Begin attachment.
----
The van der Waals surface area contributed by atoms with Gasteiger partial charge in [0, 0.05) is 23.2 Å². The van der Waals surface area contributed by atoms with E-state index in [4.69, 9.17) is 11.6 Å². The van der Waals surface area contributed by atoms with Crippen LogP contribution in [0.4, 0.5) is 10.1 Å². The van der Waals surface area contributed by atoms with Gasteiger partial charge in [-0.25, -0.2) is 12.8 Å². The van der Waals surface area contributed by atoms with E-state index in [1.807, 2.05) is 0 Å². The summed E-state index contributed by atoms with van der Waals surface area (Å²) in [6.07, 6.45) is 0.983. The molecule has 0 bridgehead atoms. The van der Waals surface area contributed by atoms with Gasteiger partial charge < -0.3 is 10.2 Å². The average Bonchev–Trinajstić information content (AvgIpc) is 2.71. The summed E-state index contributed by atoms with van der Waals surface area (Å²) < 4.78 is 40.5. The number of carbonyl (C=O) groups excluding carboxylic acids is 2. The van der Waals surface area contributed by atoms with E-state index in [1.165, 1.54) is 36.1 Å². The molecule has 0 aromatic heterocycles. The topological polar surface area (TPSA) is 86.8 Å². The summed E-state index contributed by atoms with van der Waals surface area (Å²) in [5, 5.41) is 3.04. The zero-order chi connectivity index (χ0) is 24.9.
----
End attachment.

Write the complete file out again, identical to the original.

The van der Waals surface area contributed by atoms with Gasteiger partial charge in [0, 0.05) is 23.2 Å². The van der Waals surface area contributed by atoms with E-state index in [4.69, 9.17) is 11.6 Å². The van der Waals surface area contributed by atoms with Crippen LogP contribution in [0.4, 0.5) is 10.1 Å². The van der Waals surface area contributed by atoms with Gasteiger partial charge in [-0.25, -0.2) is 12.8 Å². The van der Waals surface area contributed by atoms with E-state index in [1.807, 2.05) is 0 Å². The summed E-state index contributed by atoms with van der Waals surface area (Å²) in [6.07, 6.45) is 0.983. The molecule has 0 bridgehead atoms. The van der Waals surface area contributed by atoms with Gasteiger partial charge < -0.3 is 10.2 Å². The average Bonchev–Trinajstić information content (AvgIpc) is 2.71. The summed E-state index contributed by atoms with van der Waals surface area (Å²) < 4.78 is 40.5. The number of carbonyl (C=O) groups excluding carboxylic acids is 2. The van der Waals surface area contributed by atoms with E-state index in [1.165, 1.54) is 36.1 Å². The molecule has 0 aromatic heterocycles. The topological polar surface area (TPSA) is 86.8 Å². The summed E-state index contributed by atoms with van der Waals surface area (Å²) in [5, 5.41) is 3.04. The zero-order chi connectivity index (χ0) is 24.9.